I think my mother had worked so hard to establish herself— in a business dominated by men—that she didn’t really see the use in lobbying to join an organization made up mostly of homemaking women. Those were the conditions that had existed when she plunged into the workforce to make a living for her tiny family—me. Things had changed now. But you were tapped to join Uppity Women before you were forty-five, or you didn’t join.

What did it take to be an Uppity Woman? The qualifications weren’t exactly spelled out. It was more like they were generally understood. You had to have demonstrated strong-mindedness, and a high degree of resilience. You had to be intelligent, or at least shrewd. You had to be willing to speak out, though that was not an absolute requirement. You couldn’t have any big attitude about what you were: Jewish, or black, or Presbyterian. You didn’t have to have money, but you had to be willing to make an effort to dress appropriately for the meetings.

(You would think an organization that encouraged independent women would be really flexible about clothing, but such was not the case.)

You didn’t have to be absolutely Nice. The southern standard of niceness was this: You’d never been convicted of anything, you didn’t look at other’s women’s husbands too openly.

You wrote your thank-you notes and were polite to your elders. You had to take a keen interest in your children’s upbringing. And you made sure your family was fed adequately. There were sideways and byways in this “nice” thing, but those were the general have-tos. Poppy was teetering on the edge of not being “nice” enough for the club, and since there had been an Uppity Woman in the forties who’d been just barely acquitted of murdering her husband, that was really saying something.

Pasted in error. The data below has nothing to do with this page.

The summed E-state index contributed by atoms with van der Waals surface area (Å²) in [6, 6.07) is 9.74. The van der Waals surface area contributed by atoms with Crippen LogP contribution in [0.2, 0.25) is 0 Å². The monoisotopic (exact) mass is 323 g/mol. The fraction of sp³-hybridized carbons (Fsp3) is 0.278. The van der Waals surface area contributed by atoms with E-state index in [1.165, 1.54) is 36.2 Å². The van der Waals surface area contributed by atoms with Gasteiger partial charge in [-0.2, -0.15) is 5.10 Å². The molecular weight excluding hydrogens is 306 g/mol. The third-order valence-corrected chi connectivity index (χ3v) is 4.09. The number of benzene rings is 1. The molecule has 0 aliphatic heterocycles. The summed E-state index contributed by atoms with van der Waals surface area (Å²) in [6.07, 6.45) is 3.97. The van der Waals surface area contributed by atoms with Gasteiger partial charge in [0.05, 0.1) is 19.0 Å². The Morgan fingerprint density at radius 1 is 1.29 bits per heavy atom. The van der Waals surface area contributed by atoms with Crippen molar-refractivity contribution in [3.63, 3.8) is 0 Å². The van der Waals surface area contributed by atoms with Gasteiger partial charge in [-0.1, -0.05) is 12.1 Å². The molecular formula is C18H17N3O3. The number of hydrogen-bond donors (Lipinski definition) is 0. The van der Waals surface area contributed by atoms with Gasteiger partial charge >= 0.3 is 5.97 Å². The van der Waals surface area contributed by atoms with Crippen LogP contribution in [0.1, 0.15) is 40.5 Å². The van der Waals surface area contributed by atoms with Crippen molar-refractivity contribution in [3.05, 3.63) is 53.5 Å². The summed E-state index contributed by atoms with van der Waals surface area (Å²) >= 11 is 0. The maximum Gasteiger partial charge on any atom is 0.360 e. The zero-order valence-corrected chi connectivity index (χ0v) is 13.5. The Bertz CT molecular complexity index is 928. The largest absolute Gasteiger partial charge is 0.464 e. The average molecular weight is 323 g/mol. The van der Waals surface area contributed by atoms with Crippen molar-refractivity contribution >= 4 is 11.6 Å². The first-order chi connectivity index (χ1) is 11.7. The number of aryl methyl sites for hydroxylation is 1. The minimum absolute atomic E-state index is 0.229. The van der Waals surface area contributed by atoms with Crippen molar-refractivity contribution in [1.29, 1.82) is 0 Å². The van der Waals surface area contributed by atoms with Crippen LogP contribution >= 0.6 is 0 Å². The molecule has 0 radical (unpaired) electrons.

I shuddered. It was time to think of the positive.

At least we didn’t have to wear hats, as Uppity Women had in the fifties. I would have drawn the line at wearing a hat. Nothing makes me look sillier, whether I wear my hair down (because it’s long and really curly and wavy) or whether I wear it up (which makes my head look huge).

I was glad that the Episcopal church no longer required women to wear hats or veils to Sunday service. I would have had to look like an idiot every week.

I’d been mentally digressing, and I’d missed what Poppy said. “What? What was that?” I asked.

But Poppy said, “It’s not important. We’re all fine; I just have to take care of something before I get there. See you later.”

“See you,” I said cheerfully. “What are you wearing to the meeting?” Melinda had asked me to check, because Poppy had a proclivity toward flamboyance in her clothing taste. But I could hardly make Poppy change outfits, as I’d pointed out to Melinda. So I’m not sure why I stretched the conversation out a little more. Maybe I felt guilty for having tuned her out, however briefly; maybe it would have made a difference if I’d listened carefully.

Maybe not.

“Oh, I guess I’ll wear that olive green dress with the matching sweater? And my brown heels.

I swear, I think whoever invented panty hose was in league with the devil. I won’t let John David in the room when I’m putting them on. You look like an idiot when you’re wiggling around, trying to get them to stretch enough.”

“I agree. Well, we’ll see you at the meeting.” She wasn’t even dressed yet, I noted.

“Okay, you and Melinda hold up the family banner till I get there.”

That felt strange, but almost good, having a family banner to hold up, even though my inclusion was artificial. My long-divorced mother, Aida Brattle Teagarden, had married widower John Queensland four years ago. Now Melinda and Poppy were her daughters-in-law, married to John’s two sons, Avery and John David. I liked all of the Queenslands, though they certainly were a diverse group.

Probably John’s oldest son, Avery, was my least favorite. But Melinda, Avery’s wife and mother of their two little Queens-lands, was becoming a true friend. At first, I had tended to prefer Poppy, of my two new step in-laws. She was entertaining, bright, and had an original and lively mind. But Melinda, much more prosaic and occasionally given to dim moments, had improved on acquaintance, while Poppy and the way she lived her life had begun to give me pause. Melinda had matured and focused, and she’d broken through her shyness to express her opinions. She was no longer so intimidated by my mother, either. Poppy, who didn’t seem to be scared of anything, took chances, big chances. Unpleasant chances.